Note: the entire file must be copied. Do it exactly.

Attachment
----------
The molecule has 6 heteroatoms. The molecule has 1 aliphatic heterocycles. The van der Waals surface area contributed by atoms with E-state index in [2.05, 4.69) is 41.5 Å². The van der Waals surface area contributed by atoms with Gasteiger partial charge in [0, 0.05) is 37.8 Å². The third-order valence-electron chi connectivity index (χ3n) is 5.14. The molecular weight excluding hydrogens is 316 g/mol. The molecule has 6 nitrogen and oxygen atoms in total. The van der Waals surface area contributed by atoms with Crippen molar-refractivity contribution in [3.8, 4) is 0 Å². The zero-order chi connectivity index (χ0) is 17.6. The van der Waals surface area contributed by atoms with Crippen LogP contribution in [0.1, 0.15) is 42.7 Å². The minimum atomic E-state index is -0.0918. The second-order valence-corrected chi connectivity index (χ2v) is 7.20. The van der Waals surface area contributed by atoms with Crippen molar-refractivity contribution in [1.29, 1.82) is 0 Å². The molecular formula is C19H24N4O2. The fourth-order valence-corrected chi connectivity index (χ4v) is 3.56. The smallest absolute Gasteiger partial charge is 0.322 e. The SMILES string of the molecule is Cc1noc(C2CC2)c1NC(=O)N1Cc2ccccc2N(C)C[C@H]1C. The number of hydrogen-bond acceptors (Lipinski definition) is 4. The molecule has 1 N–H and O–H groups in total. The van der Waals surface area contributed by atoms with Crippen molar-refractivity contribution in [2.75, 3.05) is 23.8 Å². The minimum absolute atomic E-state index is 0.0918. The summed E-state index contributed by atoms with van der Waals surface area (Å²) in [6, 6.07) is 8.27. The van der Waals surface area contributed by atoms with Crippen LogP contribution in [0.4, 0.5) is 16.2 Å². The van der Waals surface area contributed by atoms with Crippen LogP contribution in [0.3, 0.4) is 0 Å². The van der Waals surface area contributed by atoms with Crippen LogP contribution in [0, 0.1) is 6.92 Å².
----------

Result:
The molecule has 6 heteroatoms. The molecule has 1 aliphatic heterocycles. The van der Waals surface area contributed by atoms with E-state index in [2.05, 4.69) is 41.5 Å². The van der Waals surface area contributed by atoms with Gasteiger partial charge in [0, 0.05) is 37.8 Å². The third-order valence-electron chi connectivity index (χ3n) is 5.14. The molecular weight excluding hydrogens is 316 g/mol. The molecule has 6 nitrogen and oxygen atoms in total. The van der Waals surface area contributed by atoms with Crippen molar-refractivity contribution in [3.8, 4) is 0 Å². The zero-order chi connectivity index (χ0) is 17.6. The van der Waals surface area contributed by atoms with Crippen LogP contribution in [0.1, 0.15) is 42.7 Å². The minimum atomic E-state index is -0.0918. The second-order valence-corrected chi connectivity index (χ2v) is 7.20. The van der Waals surface area contributed by atoms with Crippen molar-refractivity contribution in [1.29, 1.82) is 0 Å². The molecular formula is C19H24N4O2. The fourth-order valence-corrected chi connectivity index (χ4v) is 3.56. The smallest absolute Gasteiger partial charge is 0.322 e. The SMILES string of the molecule is Cc1noc(C2CC2)c1NC(=O)N1Cc2ccccc2N(C)C[C@H]1C. The number of hydrogen-bond acceptors (Lipinski definition) is 4. The molecule has 1 N–H and O–H groups in total. The van der Waals surface area contributed by atoms with Crippen molar-refractivity contribution in [2.75, 3.05) is 23.8 Å². The minimum absolute atomic E-state index is 0.0918. The summed E-state index contributed by atoms with van der Waals surface area (Å²) in [6, 6.07) is 8.27. The van der Waals surface area contributed by atoms with Crippen LogP contribution in [0.4, 0.5) is 16.2 Å². The van der Waals surface area contributed by atoms with Crippen LogP contribution in [0.3, 0.4) is 0 Å². The van der Waals surface area contributed by atoms with Crippen LogP contribution in [0, 0.1) is 6.92 Å².